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Nocturnal Activity Is Not Affected by a Long-Duration, Low-Intensity Single Exercise Bout

School of PE and Sport Science, University of Thessaly, 42100 Trikala, Greece
Department of Life and Health Sciences, University of Nicosia, Nicosia CY1700, Cyprus
Faculty of Sport, Health and Wellbeing, University of St Mark & St John, Plymouth PL68BH, UK
Medical School, University of Cyprus, Nicosia CY1678, Cyprus
Department of Radiology, University of West Attica, 12210 Athens, Greece
Department of PE and Sport Science, National and Kapodistrian University of Athens, 17237 Athens, Greece
School of Health Science, Department of Medicine, University of Thessaly, 41500 Larissa, Greece
Author to whom correspondence should be addressed.
Sports 2019, 7(3), 56;
Received: 6 November 2018 / Revised: 15 February 2019 / Accepted: 25 February 2019 / Published: 1 March 2019


The aim of the current study was to examine whether prolonged low-intensity aerobic exercise could affect nocturnal activity in healthy individuals. Twenty-one healthy adults (24 ± 3.7 years; 9 females) were enrolled in this study. All participants participated in a 3-h low-intensity walking exercise protocol. Standard biochemical indices were assessed before the exercise protocol and at 72 h. Nocturnal activity and various indices of health were recorded for five consecutive days. The score of muscle pain peaked the night after the exercise protocol (p < 0.05) and returned to baseline two days after. No statistical differences were found in any of the parameters examined, including nocturnal activity. Prolonged low-intensity exercise does not affect nocturnal activity. The anecdotal reports suggesting that exercise or/and physical activity could worsen symptoms of motor restlessness during sleep in sleep disorders, such as restless legs syndrome and periodic limb movements, are not supported by this study. However, these findings need to be verified in clinical populations, as well as by using protocols with different forms of exercise.

1. Introduction

Research so far has shown that exercise training can be used as a means of prevention or treatment in a wide range of chronic pathological conditions, including cardiovascular, metabolic, pulmonary, and psychiatric diseases [1,2,3]. Additionally, recent studies have shown that exercise helps to manage sleep-related motor disorders, such as restless legs syndrome (RLS) and periodic limb movements during sleep (PLMS) [4,5,6].
Sleep disorders are becoming increasingly common in both the general population and patients with chronic diseases [7,8] and have several adverse effects on physical [9] and mental health [10]. RLS is a sensorimotor disorder characterized by an irresistible urge to move the legs, usually accompanied by an uncomfortable sensation. The symptoms occur mainly during rest/activity and especially in the evening or night, while the symptoms are partially or totally relieved by movement [11]. PLMS are characterized by episodes of stereotyped, repetitive limb movements during sleep [11]. Sleep disturbances and low sleep quality may cause daytime fatigue [12,13] and sleepiness, which also could lead to low productivity [14], human errors, and an increased risk of motor vehicle accidents [15]. On the other hand, it is well known that sleep is a critical contributing factor for recovery following exercise and, thus, may affect exercise performance [16,17]. According to the literature, both acute and chronic exercise could improve sleep quality [18,19].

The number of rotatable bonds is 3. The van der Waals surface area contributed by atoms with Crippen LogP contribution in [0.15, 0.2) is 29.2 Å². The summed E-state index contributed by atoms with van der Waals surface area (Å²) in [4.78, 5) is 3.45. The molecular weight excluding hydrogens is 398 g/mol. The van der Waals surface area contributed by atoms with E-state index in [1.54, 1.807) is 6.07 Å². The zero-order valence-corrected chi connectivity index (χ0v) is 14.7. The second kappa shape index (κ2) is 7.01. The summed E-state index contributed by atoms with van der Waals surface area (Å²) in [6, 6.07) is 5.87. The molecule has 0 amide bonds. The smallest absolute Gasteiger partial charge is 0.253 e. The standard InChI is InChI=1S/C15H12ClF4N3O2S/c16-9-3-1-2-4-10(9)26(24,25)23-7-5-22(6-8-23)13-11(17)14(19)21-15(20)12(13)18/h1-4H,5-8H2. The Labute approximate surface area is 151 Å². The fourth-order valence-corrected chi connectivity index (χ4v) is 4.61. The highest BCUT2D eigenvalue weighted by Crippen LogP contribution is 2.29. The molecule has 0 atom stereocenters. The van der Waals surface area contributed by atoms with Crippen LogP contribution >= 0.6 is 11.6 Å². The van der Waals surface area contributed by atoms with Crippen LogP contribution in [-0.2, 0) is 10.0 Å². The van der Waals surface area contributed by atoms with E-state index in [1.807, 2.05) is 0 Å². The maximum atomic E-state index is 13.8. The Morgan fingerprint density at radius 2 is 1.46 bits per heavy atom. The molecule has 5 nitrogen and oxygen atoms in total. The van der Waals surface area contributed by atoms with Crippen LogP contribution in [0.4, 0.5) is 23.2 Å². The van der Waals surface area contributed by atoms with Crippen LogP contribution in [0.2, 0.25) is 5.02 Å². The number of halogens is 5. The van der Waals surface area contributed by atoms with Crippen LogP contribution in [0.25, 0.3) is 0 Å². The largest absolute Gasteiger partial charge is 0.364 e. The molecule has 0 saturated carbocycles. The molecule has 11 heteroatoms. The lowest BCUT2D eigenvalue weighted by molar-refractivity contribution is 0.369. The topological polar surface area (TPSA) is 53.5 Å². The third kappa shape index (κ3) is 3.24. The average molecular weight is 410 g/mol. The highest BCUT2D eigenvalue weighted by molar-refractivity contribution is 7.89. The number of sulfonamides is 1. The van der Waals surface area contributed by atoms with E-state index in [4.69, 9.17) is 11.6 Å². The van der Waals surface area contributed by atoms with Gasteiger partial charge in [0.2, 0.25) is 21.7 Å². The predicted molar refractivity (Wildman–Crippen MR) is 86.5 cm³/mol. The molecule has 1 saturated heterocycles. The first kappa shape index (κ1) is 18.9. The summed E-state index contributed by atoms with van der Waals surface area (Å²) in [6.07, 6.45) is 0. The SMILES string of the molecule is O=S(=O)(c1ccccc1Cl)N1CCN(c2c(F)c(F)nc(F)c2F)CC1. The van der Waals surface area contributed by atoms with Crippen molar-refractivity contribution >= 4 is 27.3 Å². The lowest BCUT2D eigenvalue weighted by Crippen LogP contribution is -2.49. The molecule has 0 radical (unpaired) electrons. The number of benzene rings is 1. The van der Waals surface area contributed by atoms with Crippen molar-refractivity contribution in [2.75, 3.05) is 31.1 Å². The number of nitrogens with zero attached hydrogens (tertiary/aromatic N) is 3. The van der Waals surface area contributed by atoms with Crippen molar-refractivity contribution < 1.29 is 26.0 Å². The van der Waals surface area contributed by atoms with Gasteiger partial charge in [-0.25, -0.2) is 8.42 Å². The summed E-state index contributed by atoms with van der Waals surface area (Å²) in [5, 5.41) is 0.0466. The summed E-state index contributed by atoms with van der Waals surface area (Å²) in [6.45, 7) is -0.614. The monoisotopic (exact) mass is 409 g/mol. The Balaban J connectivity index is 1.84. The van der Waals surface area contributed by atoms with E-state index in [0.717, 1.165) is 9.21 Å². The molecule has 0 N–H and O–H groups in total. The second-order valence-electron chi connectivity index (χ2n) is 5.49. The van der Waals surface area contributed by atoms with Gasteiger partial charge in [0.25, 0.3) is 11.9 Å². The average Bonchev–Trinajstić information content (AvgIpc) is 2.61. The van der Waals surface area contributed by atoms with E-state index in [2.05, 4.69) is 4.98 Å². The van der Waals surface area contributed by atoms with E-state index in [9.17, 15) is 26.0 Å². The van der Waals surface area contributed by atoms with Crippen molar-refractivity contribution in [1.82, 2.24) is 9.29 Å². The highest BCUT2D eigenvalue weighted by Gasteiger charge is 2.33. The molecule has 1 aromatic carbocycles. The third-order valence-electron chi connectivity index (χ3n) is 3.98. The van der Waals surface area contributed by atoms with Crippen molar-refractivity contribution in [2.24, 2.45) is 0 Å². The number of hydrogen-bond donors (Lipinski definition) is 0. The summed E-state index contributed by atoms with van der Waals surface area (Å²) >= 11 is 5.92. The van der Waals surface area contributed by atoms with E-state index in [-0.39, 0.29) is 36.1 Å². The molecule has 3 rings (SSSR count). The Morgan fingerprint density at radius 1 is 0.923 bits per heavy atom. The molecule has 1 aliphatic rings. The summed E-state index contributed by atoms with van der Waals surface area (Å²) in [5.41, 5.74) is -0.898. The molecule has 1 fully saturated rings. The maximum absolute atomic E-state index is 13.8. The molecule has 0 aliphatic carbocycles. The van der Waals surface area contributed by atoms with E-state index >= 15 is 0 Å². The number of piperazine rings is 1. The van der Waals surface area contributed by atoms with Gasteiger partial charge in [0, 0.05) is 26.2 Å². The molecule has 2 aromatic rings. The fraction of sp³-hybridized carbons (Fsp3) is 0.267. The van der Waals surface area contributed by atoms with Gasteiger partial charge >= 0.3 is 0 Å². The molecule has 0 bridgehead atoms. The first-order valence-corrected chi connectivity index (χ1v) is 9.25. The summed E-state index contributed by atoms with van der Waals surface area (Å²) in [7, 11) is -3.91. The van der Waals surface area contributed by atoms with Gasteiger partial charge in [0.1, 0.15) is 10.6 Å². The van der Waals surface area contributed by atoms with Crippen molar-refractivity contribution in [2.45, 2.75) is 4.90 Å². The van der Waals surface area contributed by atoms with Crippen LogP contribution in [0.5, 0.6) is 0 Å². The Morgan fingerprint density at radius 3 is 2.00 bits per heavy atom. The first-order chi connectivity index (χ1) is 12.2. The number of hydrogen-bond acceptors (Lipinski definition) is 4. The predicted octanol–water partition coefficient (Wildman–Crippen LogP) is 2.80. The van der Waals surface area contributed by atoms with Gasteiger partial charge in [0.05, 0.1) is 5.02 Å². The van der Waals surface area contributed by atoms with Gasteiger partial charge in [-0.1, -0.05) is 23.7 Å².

Evidence revealed that RLS could be associated with increased muscle atrophy (in the case of uremic RLS) [20] and skeletal muscle morphology alternations (in the case of idiopathic RLS) [21], factors which may induce exercise intolerance in this specific group of patients. Even though exercise has been shown to effectively reduce RLS symptoms and PLMS in patients with uremic [4,5,6] and idiopathic RLS [22,23], many patients complain of increased restlessness during sleep especially after intense muscle work or a very long day. This is in line with published guidelines and suggestions such as that of vigorous physical activities and exercise may exacerbate the RLS/PLMS symptoms and thus should be avoided [24], despite the fact that strong evidence supporting this notion is lacking from the literature.
According to patient anecdotal reports, physical fatigue and intense muscle work disturb sleep by increasing the level of restlessness, thus, affecting the quality and quantity of sleep. Using this as an excuse, patients “are afraid” to participate in any exercise training programs and, therefore, they do not receive any of the numerous benefits of exercise. To the best of our knowledge, there are no studies that have examined whether a prolonged exercise protocol could increase nocturnal activity and worsen sleep quality in both healthy volunteers and patients with sleep disorders.
On the other hand, recent evidence indicates poor sleep in athletes [25,26]. It seems that this phenomenon is more intense prior to important competitions as athletes suffer from insomnia [27] while restlessness is reported as a potential cause of poor sleep [16,28]. The exercise intensity may also play a role since high-intensity exercise sessions have been followed by poor sleep and sleep disturbance [29,30]. However, we should note that such an association has not been confirmed in other studies [31,32]. Similarly, no changes were observed in sleep parameters after eccentric exercise [33], a form of exercise that is known to induce muscle damage and pain [34]. So far, there are no studies investigating the effect of prolonged mild-intensity exercise or activities equivalent to “a very long day” on nocturnal muscle activity.